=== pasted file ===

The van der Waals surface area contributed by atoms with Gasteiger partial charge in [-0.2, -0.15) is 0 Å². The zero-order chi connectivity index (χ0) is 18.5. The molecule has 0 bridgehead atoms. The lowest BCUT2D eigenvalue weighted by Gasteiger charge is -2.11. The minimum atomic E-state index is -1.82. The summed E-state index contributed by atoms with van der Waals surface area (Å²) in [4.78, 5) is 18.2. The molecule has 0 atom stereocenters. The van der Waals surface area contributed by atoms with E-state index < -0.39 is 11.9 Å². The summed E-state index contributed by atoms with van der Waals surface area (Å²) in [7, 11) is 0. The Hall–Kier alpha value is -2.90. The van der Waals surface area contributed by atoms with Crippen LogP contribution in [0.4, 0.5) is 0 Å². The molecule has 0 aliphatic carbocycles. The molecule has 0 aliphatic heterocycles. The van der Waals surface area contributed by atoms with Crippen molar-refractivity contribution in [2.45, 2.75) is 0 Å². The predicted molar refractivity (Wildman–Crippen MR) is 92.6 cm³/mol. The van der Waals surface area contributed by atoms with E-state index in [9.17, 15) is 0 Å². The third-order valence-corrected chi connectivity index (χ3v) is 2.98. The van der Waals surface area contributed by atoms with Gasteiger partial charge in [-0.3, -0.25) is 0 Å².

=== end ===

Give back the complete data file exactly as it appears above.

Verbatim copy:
The van der Waals surface area contributed by atoms with Gasteiger partial charge in [-0.2, -0.15) is 0 Å². The zero-order chi connectivity index (χ0) is 18.5. The molecule has 0 bridgehead atoms. The lowest BCUT2D eigenvalue weighted by Gasteiger charge is -2.11. The minimum atomic E-state index is -1.82. The summed E-state index contributed by atoms with van der Waals surface area (Å²) in [4.78, 5) is 18.2. The molecule has 0 atom stereocenters. The van der Waals surface area contributed by atoms with E-state index < -0.39 is 11.9 Å². The summed E-state index contributed by atoms with van der Waals surface area (Å²) in [7, 11) is 0. The Hall–Kier alpha value is -2.90. The van der Waals surface area contributed by atoms with Crippen LogP contribution in [0.4, 0.5) is 0 Å². The molecule has 0 aliphatic carbocycles. The molecule has 0 aliphatic heterocycles. The van der Waals surface area contributed by atoms with Crippen molar-refractivity contribution in [2.45, 2.75) is 0 Å². The predicted molar refractivity (Wildman–Crippen MR) is 92.6 cm³/mol. The van der Waals surface area contributed by atoms with E-state index in [9.17, 15) is 0 Å². The third-order valence-corrected chi connectivity index (χ3v) is 2.98. The van der Waals surface area contributed by atoms with Gasteiger partial charge in [-0.3, -0.25) is 0 Å².